4. Uses of hypothermia / induced hypothermia
    1. Brain protection
    2. Protection against tissue ischemia during cardiac surgery
Evoked potentials
  1. Evoked responses, measure the electrophysiologic responses of the nervous system to a variety of stimuli. In theory, almost any sensory modality can be tested; however, in clinical practice, only a few are used on a routine basis. The EPs most frequently encountered are the following
  2. Visual evoked potentials (VEPs; these include both flash and checkerboard types)
  3. Short-latency somatosensory evoked potentials (SEPs)
  4. Short-latency brainstem auditory evoked potentials (BAEPs)
  5. The brainstem auditory evoked potential (BAEP), or brainstem auditory evoked response (BAER), measures the functioning of the auditory nerve and auditory pathways in the brainstem.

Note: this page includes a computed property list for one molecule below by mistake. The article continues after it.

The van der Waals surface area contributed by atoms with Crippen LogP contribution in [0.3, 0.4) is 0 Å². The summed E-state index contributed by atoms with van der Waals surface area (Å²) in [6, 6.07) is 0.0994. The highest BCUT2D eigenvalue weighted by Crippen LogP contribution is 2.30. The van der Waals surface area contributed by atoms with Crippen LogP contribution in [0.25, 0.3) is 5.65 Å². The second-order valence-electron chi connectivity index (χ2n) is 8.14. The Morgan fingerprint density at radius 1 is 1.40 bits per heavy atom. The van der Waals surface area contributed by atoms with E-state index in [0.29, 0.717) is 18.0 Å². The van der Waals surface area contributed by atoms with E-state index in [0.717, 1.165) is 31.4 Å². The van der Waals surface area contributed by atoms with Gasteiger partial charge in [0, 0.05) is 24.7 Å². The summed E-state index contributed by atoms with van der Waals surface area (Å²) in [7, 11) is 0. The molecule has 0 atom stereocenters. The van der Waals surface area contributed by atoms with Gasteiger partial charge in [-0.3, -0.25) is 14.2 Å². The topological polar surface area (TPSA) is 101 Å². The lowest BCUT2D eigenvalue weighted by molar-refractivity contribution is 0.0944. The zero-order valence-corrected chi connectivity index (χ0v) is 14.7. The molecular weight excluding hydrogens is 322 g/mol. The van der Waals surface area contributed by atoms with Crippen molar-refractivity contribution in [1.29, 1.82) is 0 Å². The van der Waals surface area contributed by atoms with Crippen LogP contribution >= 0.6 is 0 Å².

Recent advances-
Entropy monitoring-
  1. It is a relatively new method of assessing anaesthetic depth.
  2. It relies on a method of assessing the degree of irregularity in electroencephalogram (EEG) signals.
  3. The founding principle behind this theory is that the irregularity within an EEG signal decreases with increasing brain levels of anaesthetic drugs.
  4. If we relate the irregularity to the entropy within the signal, then an entropy scale can be assigned.
  5. The signal is captured via a forehead mounted sensor, in a similar way employed by bispectral index (BIS).
  6. Entropy monitors produce two numbers (RE - Response Entropy, SE- State Entropy) that are related to frequency bandpass used.
  7. Response Entropy incorporates higher frequency components that include that of electromyogram activity. The reason for using higher frequency bandpass in response entropy is to allow faster response from the monitor in relation to clinical state.
  8. Entropy scores relate to clinical levels of anaesthetic depth. Most anaesthetic drugs are detectable by entropy monitoring, a notable exception being nitrous oxide.